For a moment, they all stood there and stared at the lump rolling in the surf beneath the parachute. Tessa Dumont blinked hard and looked again. The body was clear of the fierce current here, although the water splashed and sprayed over the wreckage of the aircraft. She squinted at the parachute and stepped forward, her usual caution about preserving the scene forgotten in the horror of what they had just witnessed.
Segarra shouted at her to stop and Hammond grabbed her shoulder, pulled her back.
“Aging is not a cause of death,” snapped Dumont. “I need to see.” She tugged at the parachute to expose the broken skeleton, the skull’s empty eye sockets lolling back and forth like a horror show peekaboo.
McBride spoke in an awestruck voice. “We’ve received a vision from the past.”
St. Claire rubbed her eyes, as if hoping for the vision to go away. Dumont did the same, but the rotting corpse and the submerged wreck of the jet were still there.
“It’s a well-known phenomenon,” said McBride. “Traumatic events leave ripples, like emotional recordings. It’s why people see ghosts at the site of the murder; the emotional impact is recorded.”
“The stone tape theory,” said Hammond, his voice unsteady. “Recordings stored on the environment.”
McBride nodded. “That’s it. Specifically, that certain materials can store recordings, just like tape. But we can’t prove it because we don’t know how to play it back.”
He glanced at the others, but Dumont, at least, was too shell-shocked to argue with him this time. He seemed to take that as approval. “The physical manifestation is just an echo of the strong emotions embedded on the location. But we all saw it, this vision from the past.”
“Mass delusion, more like,” said St. Claire. “We’ve been out in the sun too long.”
Her voice helped to ground Dumont. She rubbed her arms, still prickling with horror. “If this were an environmental recording, then we would have seen it before. Why now?”
“It must be an important anniversary of the event.” McBride squinted at the ruined aircraft shimmering aquamarine in the shallow water. “Look at the damage. It’s been there what, thirty years? Forty? Maybe World War II?”
“An F-35?” Dumont’s laugh came out as a bark. “No, I don’t think so. It can’t be older than—”
Segarra interrupted, his voice low. “Look at the wing, Dumont. What’s different about it?”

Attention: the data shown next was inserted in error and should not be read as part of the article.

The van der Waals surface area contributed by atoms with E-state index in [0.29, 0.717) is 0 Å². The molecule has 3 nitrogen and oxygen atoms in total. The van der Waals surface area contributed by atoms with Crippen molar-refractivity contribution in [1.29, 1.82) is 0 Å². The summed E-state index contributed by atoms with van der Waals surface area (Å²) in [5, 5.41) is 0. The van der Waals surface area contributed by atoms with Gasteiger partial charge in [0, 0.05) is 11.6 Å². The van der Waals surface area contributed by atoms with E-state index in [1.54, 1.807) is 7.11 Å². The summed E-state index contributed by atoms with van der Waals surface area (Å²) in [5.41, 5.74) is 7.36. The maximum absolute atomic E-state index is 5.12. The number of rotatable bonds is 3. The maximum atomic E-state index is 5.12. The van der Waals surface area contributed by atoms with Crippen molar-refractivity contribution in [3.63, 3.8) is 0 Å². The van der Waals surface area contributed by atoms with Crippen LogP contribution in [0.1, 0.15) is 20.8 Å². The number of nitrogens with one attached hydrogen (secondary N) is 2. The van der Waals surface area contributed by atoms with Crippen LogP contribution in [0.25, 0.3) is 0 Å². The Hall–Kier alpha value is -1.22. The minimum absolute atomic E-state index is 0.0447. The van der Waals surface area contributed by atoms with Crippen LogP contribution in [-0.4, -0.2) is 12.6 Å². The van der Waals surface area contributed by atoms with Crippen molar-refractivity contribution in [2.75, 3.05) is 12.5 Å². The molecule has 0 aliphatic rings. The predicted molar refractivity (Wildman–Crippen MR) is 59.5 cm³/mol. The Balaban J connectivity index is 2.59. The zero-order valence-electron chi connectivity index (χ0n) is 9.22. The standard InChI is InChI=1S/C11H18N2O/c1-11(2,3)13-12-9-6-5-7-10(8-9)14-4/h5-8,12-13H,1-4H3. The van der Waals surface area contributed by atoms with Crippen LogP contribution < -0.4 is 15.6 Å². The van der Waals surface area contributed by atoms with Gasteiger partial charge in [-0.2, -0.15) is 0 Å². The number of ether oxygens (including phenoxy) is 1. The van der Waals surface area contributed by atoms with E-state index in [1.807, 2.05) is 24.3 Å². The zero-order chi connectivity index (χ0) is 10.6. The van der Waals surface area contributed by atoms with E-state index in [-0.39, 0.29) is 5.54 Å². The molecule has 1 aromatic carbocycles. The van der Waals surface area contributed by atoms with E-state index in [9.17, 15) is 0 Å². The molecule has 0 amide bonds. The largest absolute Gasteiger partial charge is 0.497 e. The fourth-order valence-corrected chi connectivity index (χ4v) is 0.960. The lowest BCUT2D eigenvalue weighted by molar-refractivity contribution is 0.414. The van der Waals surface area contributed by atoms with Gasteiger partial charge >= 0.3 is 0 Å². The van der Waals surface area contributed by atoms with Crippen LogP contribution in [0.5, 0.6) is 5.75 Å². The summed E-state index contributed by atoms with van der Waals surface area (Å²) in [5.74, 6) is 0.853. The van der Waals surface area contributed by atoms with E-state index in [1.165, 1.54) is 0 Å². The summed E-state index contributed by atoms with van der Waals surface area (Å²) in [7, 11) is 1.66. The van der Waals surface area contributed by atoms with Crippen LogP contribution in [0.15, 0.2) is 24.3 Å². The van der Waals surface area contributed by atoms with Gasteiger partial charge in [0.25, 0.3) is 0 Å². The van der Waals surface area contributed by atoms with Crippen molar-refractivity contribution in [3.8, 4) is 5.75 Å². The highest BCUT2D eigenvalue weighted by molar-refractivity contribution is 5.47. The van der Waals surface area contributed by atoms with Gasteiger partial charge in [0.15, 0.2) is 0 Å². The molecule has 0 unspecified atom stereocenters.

She looked at the right wing, which had been shorn off on impact. “It has hinges.”
“Right.” He pointed at the individual pieces. “Double wheel on the landing gear. No onboard gun. No vertical lift fan hole behind the cockpit.” He shook his head, sounding almost frightened. “It’s the F-35C.”
She shook her head even as she saw that he was right.
“What does that mean?” asked Hammond.
“It means McBride’s ghosts don’t exist,” said Dumont. Her stomach hurt. “That’s a brand-new plane.”
“Don’t be silly, it’s all rusted and ruined.”
Segarra backed her up. “It’s a US Navy F-35C. They’ve only been operational for a few months. It must have been part of a larger search party looking for us.”
They went silent, as if hopeful that the roar of another jet might fill the air. But there was only the gentle sound of the waves tumbling onto the beach and the intermittent belligerent screech of a gull.
“It doesn’t make sense,” said Hammond. “What the hell happened to it? To him? How can a brand-new F-35 crash? I thought they practically flew themselves.”
“Oh, my sweet summer child,” laughed McBride.
“Shut up, McBride,” snapped Segarra.
“What, we’re going to pretend military planes don’t crash now?” McBride raised an eyebrow and turned to Dumont. “Can’t let anyone know the truth of what happened to our boys. Isn’t that right, Dumont?”
Dumont hated being pushed to take sides, but she also knew that McBride had a point. She reluctantly nodded. “Most F-16 crashes are CFITs, Controlled Flight Into Terrain. Difficult maneuvers at low altitude, g-forces, hypoxia.” She looked at Segarra and then back to Hammond. “But it’s not in the public domain. The military do their own investigations.”
“That’s what I’m talking about,” said McBride, his face triumphant.
Segarra exhaled loudly. “The US military forces are pushing the envelope. That’s not news!”
“No, but you can’t deny—”
“This plane crashed,” interrupted Dumont, her head throbbing. “It’s not up for argument. The...